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Issue Date: 1999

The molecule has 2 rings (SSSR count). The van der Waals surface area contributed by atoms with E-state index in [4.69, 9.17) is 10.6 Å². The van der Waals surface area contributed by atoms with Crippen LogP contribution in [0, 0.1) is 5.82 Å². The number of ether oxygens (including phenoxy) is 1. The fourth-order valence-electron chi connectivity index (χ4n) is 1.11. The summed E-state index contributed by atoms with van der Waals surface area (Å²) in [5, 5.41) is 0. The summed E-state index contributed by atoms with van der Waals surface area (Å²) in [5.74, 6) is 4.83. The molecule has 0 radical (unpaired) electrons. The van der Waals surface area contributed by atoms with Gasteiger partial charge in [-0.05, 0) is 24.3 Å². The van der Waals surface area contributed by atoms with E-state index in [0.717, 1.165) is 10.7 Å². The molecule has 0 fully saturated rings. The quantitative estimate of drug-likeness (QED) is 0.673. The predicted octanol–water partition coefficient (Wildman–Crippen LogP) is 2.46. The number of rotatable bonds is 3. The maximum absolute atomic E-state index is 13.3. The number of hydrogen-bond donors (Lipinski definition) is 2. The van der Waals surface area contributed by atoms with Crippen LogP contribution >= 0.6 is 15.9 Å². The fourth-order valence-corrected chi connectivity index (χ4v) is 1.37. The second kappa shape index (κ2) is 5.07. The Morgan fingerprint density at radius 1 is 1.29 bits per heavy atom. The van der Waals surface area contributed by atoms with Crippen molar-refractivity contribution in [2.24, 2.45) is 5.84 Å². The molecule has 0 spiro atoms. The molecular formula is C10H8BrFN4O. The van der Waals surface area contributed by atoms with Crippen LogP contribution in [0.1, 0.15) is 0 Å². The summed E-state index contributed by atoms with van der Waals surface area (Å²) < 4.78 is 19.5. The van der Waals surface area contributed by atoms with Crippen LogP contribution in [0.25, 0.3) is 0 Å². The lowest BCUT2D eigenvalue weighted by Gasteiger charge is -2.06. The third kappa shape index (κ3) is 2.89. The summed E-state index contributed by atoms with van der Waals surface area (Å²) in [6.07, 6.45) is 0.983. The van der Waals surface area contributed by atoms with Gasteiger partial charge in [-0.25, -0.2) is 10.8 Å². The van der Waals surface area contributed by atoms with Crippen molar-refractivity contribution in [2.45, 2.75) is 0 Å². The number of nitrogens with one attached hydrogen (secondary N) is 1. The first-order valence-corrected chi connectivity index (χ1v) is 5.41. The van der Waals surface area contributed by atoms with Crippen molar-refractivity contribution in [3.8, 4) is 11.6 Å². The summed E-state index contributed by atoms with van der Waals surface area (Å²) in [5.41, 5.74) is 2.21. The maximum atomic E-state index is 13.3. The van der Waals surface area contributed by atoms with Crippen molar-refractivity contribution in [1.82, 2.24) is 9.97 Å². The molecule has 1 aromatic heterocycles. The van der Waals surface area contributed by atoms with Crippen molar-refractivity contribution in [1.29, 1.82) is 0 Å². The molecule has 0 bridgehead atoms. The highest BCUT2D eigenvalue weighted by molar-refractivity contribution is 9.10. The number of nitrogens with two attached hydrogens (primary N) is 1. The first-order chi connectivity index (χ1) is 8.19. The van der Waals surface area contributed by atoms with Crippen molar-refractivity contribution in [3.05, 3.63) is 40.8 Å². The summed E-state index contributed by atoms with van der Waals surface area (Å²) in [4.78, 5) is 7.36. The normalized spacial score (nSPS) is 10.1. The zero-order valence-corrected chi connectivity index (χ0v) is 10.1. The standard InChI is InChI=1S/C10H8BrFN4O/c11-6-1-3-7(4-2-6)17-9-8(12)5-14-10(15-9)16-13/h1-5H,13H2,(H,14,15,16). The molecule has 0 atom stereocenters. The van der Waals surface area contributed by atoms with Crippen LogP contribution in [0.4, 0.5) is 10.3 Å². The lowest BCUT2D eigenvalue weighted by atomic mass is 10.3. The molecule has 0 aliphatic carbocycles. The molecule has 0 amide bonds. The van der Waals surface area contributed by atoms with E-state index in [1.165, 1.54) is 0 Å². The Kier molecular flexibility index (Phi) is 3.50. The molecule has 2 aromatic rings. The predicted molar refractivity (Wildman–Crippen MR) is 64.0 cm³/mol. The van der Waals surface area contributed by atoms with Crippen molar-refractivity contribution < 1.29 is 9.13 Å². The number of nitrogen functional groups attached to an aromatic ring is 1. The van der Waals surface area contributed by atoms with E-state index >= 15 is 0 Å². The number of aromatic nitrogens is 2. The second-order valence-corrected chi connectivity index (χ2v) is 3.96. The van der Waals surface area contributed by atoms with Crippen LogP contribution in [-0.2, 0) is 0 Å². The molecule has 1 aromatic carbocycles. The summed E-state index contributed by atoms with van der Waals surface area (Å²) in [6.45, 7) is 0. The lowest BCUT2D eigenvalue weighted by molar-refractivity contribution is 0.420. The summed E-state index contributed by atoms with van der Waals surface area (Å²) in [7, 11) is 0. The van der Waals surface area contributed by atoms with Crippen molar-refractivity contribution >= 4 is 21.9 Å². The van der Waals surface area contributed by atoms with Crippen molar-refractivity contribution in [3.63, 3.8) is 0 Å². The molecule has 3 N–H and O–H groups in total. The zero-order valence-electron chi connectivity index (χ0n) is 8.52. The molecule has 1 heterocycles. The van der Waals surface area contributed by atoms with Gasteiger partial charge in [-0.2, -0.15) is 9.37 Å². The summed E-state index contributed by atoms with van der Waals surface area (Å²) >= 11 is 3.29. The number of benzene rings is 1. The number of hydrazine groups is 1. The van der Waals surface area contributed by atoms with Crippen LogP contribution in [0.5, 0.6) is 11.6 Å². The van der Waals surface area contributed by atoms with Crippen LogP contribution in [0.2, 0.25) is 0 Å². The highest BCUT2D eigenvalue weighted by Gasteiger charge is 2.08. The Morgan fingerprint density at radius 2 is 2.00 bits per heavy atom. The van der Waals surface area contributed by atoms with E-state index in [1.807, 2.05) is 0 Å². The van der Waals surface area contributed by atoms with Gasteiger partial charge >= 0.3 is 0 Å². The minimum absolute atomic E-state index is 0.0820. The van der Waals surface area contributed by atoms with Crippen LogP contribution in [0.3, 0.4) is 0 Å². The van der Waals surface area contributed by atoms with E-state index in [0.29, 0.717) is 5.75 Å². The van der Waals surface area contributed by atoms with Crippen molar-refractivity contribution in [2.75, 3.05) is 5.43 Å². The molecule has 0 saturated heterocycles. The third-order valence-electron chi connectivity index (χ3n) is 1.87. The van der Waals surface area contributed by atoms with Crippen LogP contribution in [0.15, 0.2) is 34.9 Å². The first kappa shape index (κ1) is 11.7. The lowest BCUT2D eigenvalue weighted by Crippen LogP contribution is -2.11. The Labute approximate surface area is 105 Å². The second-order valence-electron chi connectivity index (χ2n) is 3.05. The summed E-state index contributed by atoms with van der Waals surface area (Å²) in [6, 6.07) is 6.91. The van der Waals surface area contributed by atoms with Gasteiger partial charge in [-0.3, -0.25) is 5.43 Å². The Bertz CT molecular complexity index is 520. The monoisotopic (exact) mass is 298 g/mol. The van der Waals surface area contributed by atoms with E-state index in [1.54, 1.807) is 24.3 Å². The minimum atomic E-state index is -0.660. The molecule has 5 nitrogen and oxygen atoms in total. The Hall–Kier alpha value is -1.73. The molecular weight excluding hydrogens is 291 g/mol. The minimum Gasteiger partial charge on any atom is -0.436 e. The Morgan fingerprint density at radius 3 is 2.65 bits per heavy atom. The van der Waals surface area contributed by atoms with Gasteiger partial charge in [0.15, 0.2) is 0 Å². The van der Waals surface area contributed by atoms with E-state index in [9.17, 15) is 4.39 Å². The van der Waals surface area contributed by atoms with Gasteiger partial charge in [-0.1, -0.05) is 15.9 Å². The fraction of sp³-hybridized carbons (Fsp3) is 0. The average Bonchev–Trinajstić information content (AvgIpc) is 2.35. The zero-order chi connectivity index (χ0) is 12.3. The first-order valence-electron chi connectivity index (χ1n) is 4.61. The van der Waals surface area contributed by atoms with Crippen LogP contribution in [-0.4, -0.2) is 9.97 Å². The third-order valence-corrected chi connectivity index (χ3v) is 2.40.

Abstract: Corrosion of reinforcements is a major cause of failure in aged reinforced concrete structures exposed to the hot humid climate in Singapore (Liam et al., 1992; Strait Times., 1989; Strait Times., 1988 ). There is little published literature available pertaining to this problem in Singapore. On-site assessment of corrosion rate of reinforcement is of great practical interest. Potential measurements were conducted on reinforced concrete structures using a copper - copper sulphate ( Cu / CuSO4 ) half cell. The potential measurement technique is an important tool in diagnosing the present and future performance of existing reinforced concrete structures exposed to corrosive environments. The objectives of this study are set in the context of the fact that a large amount of reinforcement steel in concrete is already under corrosion attack and the remaining amount will also suffer from active corrosion once the corrosion initiation period is over. Research in this area was conducted in two phases. The first part of this dissertation, phase I, was a feasibility study in which corrosion potential measurements were made on five different structures . In each structure , potential measurements were carried out on ten structural elements like columns/beams using a half cell at a regular grid interval of 300 x 300 mm over an area of 1 sq.m and the most negative potential obtained was recorded . The most negative potential reading represents anodic areas for the nodal point where corrosion is possible. Visual inspection of reinforcement for the presence of evidence of rust products, if any, at the nodal point was made by exposing a 50 mm x 50 mm area of concrete or by removing the spalling concrete for confirmation of extent of corrosion. Test areas where the negative potential vs copper sulphate electrode were more than 350 mV showed evidence of corrosion stains. No evidence of corrosion activity could be seen at locations where negative potential vs copper sulphate electrode (cse) was less than 200 mV . Thus the probability of reinforcement corrosion could be assessed by potential measurements. The results are in agreement with the predictions in ASTM standard C 876 - 91. Phase II of the study consisted of a full scale testing of carbonation, chloride content, resistivity, corrosion rate and cover of structural elements. Combining the data from the phase I and phase II studies, allowed a more consistent interpretation for all the five case studies and determination of empirical correlations between corrosion potentials and carbonation ,chloride content, resistivity , corrosion rate and cover depth . The half cell potential data for all the case studies were plotted against the respective carbonation, chloride content, resistivity, corrosion rate and concrete cover depth data. Linear regression analyses were carried for the half cell potential against carbonation, chloride content, resistivity, and cover depth data; a exponential equation was used for the results of potential against corrosion rate. Thus linear und exponential relationships could be established.
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